Monday, September 6, 2010

Going to market

I really lucked out. I think I live in one of the best parts of Florence. I enjoy being able to walk to the market each day for fresh fruit and vegetables, so much more flavorable than even the homegrown vegies we had in Lawrence this year. I've become a big fan of the small pears that they sell here...the perfect size for a snack with cheese.

I rarely spend more than 5 euros, yet come home carrying bags laden with riches: zucchine, peppers, grapes, olives, melon, tomatoes, buffalo mozzarella, figs, pears, and more. There is also freshly made pasta, meats, cheeses, lettuces at the mercato aperto (open market) ; too many things to recount with ease.

La frutta e verdura dal mercato
(fruit and vegetables from the market)

And then there's the indoor market, with every imaginable kind of fresh fish, meat or cheese. There's even one counter that sells only cuts of horse meat, often eaten in Italy. I'm not a big meat eater, so don't usually frequent this part of the Sant'Ambrogio market, but it's a hopping place with the locals.

One of my Skype friends, Massimo in Bologna, gave me several lessons on shopping at the market during our language exchange meetings this summer. It's been very helpful to know the colloquial way of interacting with the vendors, even though they seem eager to speak English in return.

Mb: Mi da' un etto di quello? (Can you give me 4 ounces of that?)
Vendor: Certo. Eccolo. (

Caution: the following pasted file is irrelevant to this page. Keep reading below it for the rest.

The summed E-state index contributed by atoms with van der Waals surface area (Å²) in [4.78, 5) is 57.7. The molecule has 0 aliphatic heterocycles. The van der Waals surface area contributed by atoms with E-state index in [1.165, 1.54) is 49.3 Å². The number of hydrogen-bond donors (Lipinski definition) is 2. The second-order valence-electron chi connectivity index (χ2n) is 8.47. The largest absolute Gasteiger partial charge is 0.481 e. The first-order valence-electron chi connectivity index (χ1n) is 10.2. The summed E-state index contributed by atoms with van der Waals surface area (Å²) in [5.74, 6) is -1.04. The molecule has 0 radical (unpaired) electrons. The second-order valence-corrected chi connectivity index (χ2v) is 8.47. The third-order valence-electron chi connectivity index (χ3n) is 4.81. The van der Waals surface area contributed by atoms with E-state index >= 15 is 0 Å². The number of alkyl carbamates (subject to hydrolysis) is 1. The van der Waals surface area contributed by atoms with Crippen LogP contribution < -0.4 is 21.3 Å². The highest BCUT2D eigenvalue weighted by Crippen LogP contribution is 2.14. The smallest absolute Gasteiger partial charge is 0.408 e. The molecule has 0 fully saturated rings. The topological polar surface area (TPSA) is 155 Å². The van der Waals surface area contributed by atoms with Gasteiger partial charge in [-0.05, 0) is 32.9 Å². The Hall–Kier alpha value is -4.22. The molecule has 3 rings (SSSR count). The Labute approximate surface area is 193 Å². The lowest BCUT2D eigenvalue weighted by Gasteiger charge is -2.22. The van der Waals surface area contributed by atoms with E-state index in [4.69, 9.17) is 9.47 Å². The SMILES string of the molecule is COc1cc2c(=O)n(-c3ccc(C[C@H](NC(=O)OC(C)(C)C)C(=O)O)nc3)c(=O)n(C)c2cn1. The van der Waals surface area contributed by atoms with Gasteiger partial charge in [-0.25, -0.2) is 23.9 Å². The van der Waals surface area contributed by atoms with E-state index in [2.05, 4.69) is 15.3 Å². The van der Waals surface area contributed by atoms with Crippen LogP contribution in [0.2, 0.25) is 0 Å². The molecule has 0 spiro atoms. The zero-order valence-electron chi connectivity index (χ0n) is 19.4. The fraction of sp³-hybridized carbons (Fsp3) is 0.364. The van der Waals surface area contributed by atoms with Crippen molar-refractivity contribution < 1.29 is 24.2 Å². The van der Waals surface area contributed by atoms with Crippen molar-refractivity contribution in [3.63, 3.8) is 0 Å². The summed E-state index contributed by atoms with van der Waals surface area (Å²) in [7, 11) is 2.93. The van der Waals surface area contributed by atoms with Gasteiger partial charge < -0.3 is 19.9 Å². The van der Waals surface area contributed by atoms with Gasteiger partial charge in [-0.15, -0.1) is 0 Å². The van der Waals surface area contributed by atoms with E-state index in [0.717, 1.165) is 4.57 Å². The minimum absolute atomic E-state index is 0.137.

Sure, here it is.) Altro? (anything else?)
Mb: Altro! (that's all). Grazie! (thanks)
Vendor: Grazie a lei! (back at ya)

Simple enough, eh?

Borgo degli Albizi
outside my front door

I've noticed that this week many of the shops on my street are offering gli sconti (discounts) on many things; slashing prices up to 70% on items like shoes and leather coats. Amazing bargains! I've seen many expensive summer shoes on sale for 10 euros! But maybe that's only for sizes they have trouble selling...I'm not really in the market for shoes, so I haven't checked further then looking at them in the shop windows.

One of the odd shoe designs I've seen a lot of lately is the sandal that looks like a boot from the back of the foot. You see a sandal from the front, and a boot from the back: this was especially evident in Rome. I'm often amazed by the incredible variety of shoe designs worn by women here, from sandals to four-inch stiletto heels. Ouch! It'll be fun to see how the shoe designs change with the seasons.

No comments: